Faculty have been far too silent during this academic scandal
One of the most curious features of the athletic/academic “scandal” that has recently consumed UNC is the degree to which faculty have been content to sit on the sidelines.
Meetings of the Faculty Council, where top University administrators and the Chair of the Faculty routinely take questions about general University business, have provided a likely vehicle for faculty activity on this front.
But a review of meeting minutes between Sept. 2010 — the first “scandal” meeting — and April 2012 shows a grand total of 14 questions from the floor with anything to do with the scandal.
Six of those 14 questions were concentrated in one Dec. 2011 meeting, prompted by the hiring of football coach Larry Fedora.
Strikingly, the majority of the 14 questions posed over this two-year period came from the same four faculty members (including one of my colleagues in the department of history).
Nor have there been many signs of life outside of the Faculty Council. There have been no demonstrations, no petitions, no teach-ins and few public comments.
While the University’s reputation for integrity, high standards and responsible self-governance went over the cliff, faculty remained asleep at the wheel.
The potential consequences of this lethargy are on full display in the recently released Martin Report.
In that report former governor Jim Martin places most of the institutional blame for the scandal on the faculty athletics committee, which failed to respond to concerns allegedly raised by the athletics department in 2002 and 2006 on the subject of teaching practices.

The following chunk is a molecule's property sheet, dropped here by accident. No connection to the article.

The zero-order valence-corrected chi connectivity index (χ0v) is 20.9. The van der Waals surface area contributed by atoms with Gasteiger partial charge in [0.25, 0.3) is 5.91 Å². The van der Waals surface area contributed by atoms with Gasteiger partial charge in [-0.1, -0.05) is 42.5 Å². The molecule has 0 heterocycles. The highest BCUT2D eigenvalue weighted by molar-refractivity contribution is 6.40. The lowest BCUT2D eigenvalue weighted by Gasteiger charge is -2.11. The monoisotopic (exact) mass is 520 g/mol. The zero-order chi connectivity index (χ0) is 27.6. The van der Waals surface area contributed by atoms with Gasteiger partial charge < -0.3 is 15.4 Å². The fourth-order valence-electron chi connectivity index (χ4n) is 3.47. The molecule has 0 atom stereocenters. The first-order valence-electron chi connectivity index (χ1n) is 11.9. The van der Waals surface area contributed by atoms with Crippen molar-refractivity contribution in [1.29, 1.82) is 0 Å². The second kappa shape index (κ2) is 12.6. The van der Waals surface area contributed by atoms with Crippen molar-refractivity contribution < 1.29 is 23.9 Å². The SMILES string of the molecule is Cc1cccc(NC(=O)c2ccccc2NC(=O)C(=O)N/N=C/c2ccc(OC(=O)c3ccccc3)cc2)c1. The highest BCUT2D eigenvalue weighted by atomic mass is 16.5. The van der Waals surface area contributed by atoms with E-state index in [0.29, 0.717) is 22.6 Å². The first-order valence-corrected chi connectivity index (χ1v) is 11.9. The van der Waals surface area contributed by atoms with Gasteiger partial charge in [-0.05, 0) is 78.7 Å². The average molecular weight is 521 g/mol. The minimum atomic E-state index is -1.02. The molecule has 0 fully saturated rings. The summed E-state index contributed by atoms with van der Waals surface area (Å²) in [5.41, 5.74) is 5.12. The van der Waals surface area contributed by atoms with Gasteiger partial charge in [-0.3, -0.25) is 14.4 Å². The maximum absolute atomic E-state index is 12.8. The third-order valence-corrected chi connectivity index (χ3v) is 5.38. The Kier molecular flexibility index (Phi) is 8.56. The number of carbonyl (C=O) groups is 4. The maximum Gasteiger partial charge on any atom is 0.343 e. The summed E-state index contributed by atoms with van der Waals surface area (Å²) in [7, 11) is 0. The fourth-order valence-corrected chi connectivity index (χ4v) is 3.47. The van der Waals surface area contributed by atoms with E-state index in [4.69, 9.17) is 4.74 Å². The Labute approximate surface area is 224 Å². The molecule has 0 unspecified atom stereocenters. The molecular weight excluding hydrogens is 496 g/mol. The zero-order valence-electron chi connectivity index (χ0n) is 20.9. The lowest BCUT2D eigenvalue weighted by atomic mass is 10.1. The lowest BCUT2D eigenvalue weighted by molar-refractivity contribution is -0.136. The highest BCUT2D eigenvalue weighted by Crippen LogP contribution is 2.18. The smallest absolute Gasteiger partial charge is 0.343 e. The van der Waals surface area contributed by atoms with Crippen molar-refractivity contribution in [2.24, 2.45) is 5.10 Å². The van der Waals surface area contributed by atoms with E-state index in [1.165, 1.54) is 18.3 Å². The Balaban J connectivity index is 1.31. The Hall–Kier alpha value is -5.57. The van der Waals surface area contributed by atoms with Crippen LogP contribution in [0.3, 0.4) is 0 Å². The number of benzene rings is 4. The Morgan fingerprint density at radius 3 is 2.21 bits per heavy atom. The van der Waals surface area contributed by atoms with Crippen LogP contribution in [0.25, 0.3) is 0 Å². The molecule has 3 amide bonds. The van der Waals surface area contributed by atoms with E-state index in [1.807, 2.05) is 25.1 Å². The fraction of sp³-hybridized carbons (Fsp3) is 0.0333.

The record of faculty athletics committee meeting minutes and the recollections of faculty who served on the committees in question directly contradict this story, which was based largely on the account of the former director of the Academic Support Program in the Loudermilk Center.
There is no sign anywhere in those minutes of discussions about unorthodox teaching, no sign the former chair of the Department of African and Afro-American Studies was ever singled out for scrutiny, no sign the faculty athletics committee affirmed the importance of academic freedom in the face of questionable pedagogy, no sign the concept of the “paper course” — a course involving no instruction but only the completion of a 20-page research paper — was ever broached and no sign faculty warned athletics officials not to question faculty teaching practices.
Yet Gov. Martin adopted the story provided to him by athletics officials, and he crafted his central conclusions around that story (which is cited four different times in the report). Then the chancellor announced at last Friday’s Faculty Council meeting that “we embrace the report” as the official account of the scandal.
If this affront to the reputation of the faculty and its elected committees is allowed to stand, the history of the UNC scandal of 2010-2013 will one day make for painful reading.
Many will assume, on looking at the record, that it had all been the fault of the faculty. After all, a world-class faculty would surely have defended itself if it had been wrongly accused.